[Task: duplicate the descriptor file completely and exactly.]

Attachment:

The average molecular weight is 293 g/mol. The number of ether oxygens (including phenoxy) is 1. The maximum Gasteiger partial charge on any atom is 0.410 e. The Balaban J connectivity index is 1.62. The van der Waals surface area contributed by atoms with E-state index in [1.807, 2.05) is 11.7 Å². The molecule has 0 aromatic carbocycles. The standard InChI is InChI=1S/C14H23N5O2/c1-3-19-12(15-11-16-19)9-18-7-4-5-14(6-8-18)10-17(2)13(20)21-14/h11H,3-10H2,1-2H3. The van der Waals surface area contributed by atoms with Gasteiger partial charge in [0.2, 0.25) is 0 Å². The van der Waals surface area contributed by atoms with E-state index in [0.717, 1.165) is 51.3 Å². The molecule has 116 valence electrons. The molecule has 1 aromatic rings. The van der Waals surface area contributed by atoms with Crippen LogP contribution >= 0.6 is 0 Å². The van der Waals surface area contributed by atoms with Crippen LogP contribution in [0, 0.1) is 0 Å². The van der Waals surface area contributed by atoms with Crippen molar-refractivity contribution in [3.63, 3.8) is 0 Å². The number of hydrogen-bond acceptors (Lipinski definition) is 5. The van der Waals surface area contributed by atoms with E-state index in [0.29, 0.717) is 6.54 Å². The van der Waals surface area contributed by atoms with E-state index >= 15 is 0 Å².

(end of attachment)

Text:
The average molecular weight is 293 g/mol. The number of ether oxygens (including phenoxy) is 1. The maximum Gasteiger partial charge on any atom is 0.410 e. The Balaban J connectivity index is 1.62. The van der Waals surface area contributed by atoms with E-state index in [1.807, 2.05) is 11.7 Å². The molecule has 0 aromatic carbocycles. The standard InChI is InChI=1S/C14H23N5O2/c1-3-19-12(15-11-16-19)9-18-7-4-5-14(6-8-18)10-17(2)13(20)21-14/h11H,3-10H2,1-2H3. The van der Waals surface area contributed by atoms with Gasteiger partial charge in [0.2, 0.25) is 0 Å². The van der Waals surface area contributed by atoms with E-state index in [0.717, 1.165) is 51.3 Å². The molecule has 116 valence electrons. The molecule has 1 aromatic rings. The van der Waals surface area contributed by atoms with Crippen LogP contribution >= 0.6 is 0 Å². The van der Waals surface area contributed by atoms with Crippen LogP contribution in [0, 0.1) is 0 Å². The van der Waals surface area contributed by atoms with Crippen molar-refractivity contribution in [3.63, 3.8) is 0 Å². The number of hydrogen-bond acceptors (Lipinski definition) is 5. The van der Waals surface area contributed by atoms with E-state index in [0.29, 0.717) is 6.54 Å². The van der Waals surface area contributed by atoms with E-state index >= 15 is 0 Å².